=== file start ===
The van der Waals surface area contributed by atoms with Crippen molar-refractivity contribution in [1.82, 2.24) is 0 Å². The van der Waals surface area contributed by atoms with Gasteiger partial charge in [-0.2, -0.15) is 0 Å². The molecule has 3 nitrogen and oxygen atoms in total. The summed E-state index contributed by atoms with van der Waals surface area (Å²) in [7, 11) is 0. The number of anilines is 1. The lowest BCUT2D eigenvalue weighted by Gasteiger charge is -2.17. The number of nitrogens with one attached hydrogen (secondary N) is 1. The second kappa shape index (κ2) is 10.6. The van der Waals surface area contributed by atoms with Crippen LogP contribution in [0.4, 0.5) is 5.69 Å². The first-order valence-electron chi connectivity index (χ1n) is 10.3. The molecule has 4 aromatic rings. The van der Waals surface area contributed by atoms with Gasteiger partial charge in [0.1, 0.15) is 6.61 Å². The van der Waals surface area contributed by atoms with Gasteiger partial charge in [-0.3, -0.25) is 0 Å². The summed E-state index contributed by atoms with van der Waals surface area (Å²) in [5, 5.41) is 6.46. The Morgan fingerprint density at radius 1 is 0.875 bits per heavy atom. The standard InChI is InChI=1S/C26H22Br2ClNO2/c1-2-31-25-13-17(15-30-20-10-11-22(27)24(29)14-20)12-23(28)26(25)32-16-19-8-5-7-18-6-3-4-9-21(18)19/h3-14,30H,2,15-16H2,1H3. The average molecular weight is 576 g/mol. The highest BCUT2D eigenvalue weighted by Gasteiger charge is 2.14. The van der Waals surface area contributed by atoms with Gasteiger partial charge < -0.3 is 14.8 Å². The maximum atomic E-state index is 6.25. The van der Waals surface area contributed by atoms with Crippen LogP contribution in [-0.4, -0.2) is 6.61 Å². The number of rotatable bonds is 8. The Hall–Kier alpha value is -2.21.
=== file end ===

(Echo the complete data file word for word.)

The van der Waals surface area contributed by atoms with Crippen molar-refractivity contribution in [1.82, 2.24) is 0 Å². The van der Waals surface area contributed by atoms with Gasteiger partial charge in [-0.2, -0.15) is 0 Å². The molecule has 3 nitrogen and oxygen atoms in total. The summed E-state index contributed by atoms with van der Waals surface area (Å²) in [7, 11) is 0. The number of anilines is 1. The lowest BCUT2D eigenvalue weighted by Gasteiger charge is -2.17. The number of nitrogens with one attached hydrogen (secondary N) is 1. The second kappa shape index (κ2) is 10.6. The van der Waals surface area contributed by atoms with Crippen LogP contribution in [0.4, 0.5) is 5.69 Å². The first-order valence-electron chi connectivity index (χ1n) is 10.3. The molecule has 4 aromatic rings. The van der Waals surface area contributed by atoms with Gasteiger partial charge in [0.1, 0.15) is 6.61 Å². The van der Waals surface area contributed by atoms with Gasteiger partial charge in [-0.3, -0.25) is 0 Å². The summed E-state index contributed by atoms with van der Waals surface area (Å²) in [5, 5.41) is 6.46. The Morgan fingerprint density at radius 1 is 0.875 bits per heavy atom. The standard InChI is InChI=1S/C26H22Br2ClNO2/c1-2-31-25-13-17(15-30-20-10-11-22(27)24(29)14-20)12-23(28)26(25)32-16-19-8-5-7-18-6-3-4-9-21(18)19/h3-14,30H,2,15-16H2,1H3. The average molecular weight is 576 g/mol. The highest BCUT2D eigenvalue weighted by Gasteiger charge is 2.14. The van der Waals surface area contributed by atoms with Gasteiger partial charge < -0.3 is 14.8 Å². The maximum atomic E-state index is 6.25. The van der Waals surface area contributed by atoms with Crippen LogP contribution in [-0.4, -0.2) is 6.61 Å². The number of rotatable bonds is 8. The Hall–Kier alpha value is -2.21.